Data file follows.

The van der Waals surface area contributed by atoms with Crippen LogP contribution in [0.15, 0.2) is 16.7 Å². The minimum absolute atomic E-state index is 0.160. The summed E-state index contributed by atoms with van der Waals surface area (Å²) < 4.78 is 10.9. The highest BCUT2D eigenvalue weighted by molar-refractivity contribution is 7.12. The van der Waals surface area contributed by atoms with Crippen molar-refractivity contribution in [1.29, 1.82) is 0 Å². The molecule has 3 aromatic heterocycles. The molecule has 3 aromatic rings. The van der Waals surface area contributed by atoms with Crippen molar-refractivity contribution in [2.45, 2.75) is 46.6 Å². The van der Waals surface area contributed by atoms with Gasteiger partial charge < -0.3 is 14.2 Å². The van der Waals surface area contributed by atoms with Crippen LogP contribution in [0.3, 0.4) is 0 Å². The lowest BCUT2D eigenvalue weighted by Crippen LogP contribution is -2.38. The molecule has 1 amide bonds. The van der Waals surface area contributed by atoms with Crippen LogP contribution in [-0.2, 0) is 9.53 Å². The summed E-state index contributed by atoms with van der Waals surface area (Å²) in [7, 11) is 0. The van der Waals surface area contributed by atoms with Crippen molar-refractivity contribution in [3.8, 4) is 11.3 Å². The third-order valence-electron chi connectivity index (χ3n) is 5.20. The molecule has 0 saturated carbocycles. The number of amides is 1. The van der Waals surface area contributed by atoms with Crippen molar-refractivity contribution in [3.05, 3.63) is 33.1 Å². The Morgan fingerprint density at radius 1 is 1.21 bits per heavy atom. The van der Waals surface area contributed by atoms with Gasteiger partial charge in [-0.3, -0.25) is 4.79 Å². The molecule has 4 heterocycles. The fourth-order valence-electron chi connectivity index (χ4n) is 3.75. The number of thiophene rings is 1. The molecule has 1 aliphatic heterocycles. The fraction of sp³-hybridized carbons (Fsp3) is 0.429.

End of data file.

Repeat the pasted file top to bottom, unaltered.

The van der Waals surface area contributed by atoms with Crippen LogP contribution in [0.15, 0.2) is 16.7 Å². The minimum absolute atomic E-state index is 0.160. The summed E-state index contributed by atoms with van der Waals surface area (Å²) < 4.78 is 10.9. The highest BCUT2D eigenvalue weighted by molar-refractivity contribution is 7.12. The van der Waals surface area contributed by atoms with Crippen molar-refractivity contribution in [1.29, 1.82) is 0 Å². The molecule has 3 aromatic heterocycles. The molecule has 3 aromatic rings. The van der Waals surface area contributed by atoms with Crippen molar-refractivity contribution in [2.45, 2.75) is 46.6 Å². The van der Waals surface area contributed by atoms with Gasteiger partial charge < -0.3 is 14.2 Å². The van der Waals surface area contributed by atoms with Crippen LogP contribution in [0.3, 0.4) is 0 Å². The lowest BCUT2D eigenvalue weighted by Crippen LogP contribution is -2.38. The molecule has 1 amide bonds. The van der Waals surface area contributed by atoms with Crippen LogP contribution in [-0.2, 0) is 9.53 Å². The summed E-state index contributed by atoms with van der Waals surface area (Å²) in [7, 11) is 0. The van der Waals surface area contributed by atoms with Crippen molar-refractivity contribution in [3.8, 4) is 11.3 Å². The third-order valence-electron chi connectivity index (χ3n) is 5.20. The molecule has 0 saturated carbocycles. The number of amides is 1. The van der Waals surface area contributed by atoms with Crippen molar-refractivity contribution in [3.05, 3.63) is 33.1 Å². The Morgan fingerprint density at radius 1 is 1.21 bits per heavy atom. The van der Waals surface area contributed by atoms with Gasteiger partial charge in [-0.3, -0.25) is 4.79 Å². The molecule has 4 heterocycles. The fourth-order valence-electron chi connectivity index (χ4n) is 3.75. The number of thiophene rings is 1. The molecule has 1 aliphatic heterocycles. The fraction of sp³-hybridized carbons (Fsp3) is 0.429.